Every harness in this review has a rear clip-in point for attaching the leash to the dog's back, but some of these are tiny little D-rings that are much harder to clip, especially if the dog is trying to get free, than a large metal loop. The "No-Pull" attachment point is on the front of the harness in the center of the chest. Only about half of the harnesses tested have this no-pull attachment point, despite their names. Those with both points that were large and easy to clip, such as the BABYLTRL Oxford, received the highest scores.
Besides offering a choke free or no-pull way to attach a leash to your dog, most harnesses have a number of other handy features. The most common is a handle for grabbing and restraining your dog up close, although not all harnesses have one. The Ruffwear Webmaster has a vertically oriented suitcase-style handle that is the easiest to grab and hold. Harnesses with small, horizontally oriented handles are OK as long as your dog doesn't leap or pull to the side, which twists the handle and pinches the fingers painfully, making them hard to continue holding onto.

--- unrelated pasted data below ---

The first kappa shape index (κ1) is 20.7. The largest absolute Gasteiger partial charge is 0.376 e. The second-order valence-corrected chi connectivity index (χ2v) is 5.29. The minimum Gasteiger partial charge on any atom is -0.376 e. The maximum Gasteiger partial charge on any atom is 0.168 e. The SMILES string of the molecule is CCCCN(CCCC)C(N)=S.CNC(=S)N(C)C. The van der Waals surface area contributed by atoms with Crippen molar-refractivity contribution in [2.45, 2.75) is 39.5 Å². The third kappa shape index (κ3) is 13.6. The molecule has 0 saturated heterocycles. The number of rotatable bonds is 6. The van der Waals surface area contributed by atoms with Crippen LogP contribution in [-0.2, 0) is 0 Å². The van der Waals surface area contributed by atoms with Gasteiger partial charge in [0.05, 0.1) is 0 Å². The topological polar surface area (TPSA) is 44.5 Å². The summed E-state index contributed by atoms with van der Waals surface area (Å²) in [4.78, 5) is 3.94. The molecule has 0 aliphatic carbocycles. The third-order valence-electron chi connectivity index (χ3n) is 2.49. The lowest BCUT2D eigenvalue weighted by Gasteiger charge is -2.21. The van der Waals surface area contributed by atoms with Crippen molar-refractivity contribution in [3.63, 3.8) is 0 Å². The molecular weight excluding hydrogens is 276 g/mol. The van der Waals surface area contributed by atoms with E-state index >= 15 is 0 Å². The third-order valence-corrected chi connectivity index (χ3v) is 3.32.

Other common features include reflective strips for greater visibility at night, and locking buckles that make it harder for extra crafty dogs to unclip themselves from the harness. The BABYLTRL Oxford has the best combination of features, a large reason why we call it the best overall dog harness.
Finally, we graded based on comfort for the dog. Since Rishi isn't adept at human language, his advocates closely monitored him for signs of discomfort, agitation, or annoyance while wearing each harness. Points of chaffing was a major red flag, but being aware of how often he tried to shake or bite his way out of a harness, or extra scratching and itching, were other ways his discomfort was discerned. By and large, the excitement of the adventure usually outweighed the annoyance of the harness. The Rabbitgoo and Eagloo harnesses seemed to be the most comfortable (they are the same), while it was obvious that he liked the Kurgo and 2 Hounds Freedom the least, which had the perverse side effect of working to keep him more effectively in line than most when walking on a leash.
A harness for your dog provides a safer and more secure way of attaching a leash to your dog than a simple collar, while a no-pull attachment point has the added benefit of adding extra humane control to overzealous dogs. We hope the information above has been helpful in your search for a new pair of "clothes" for your best friend.
— Andy Wellman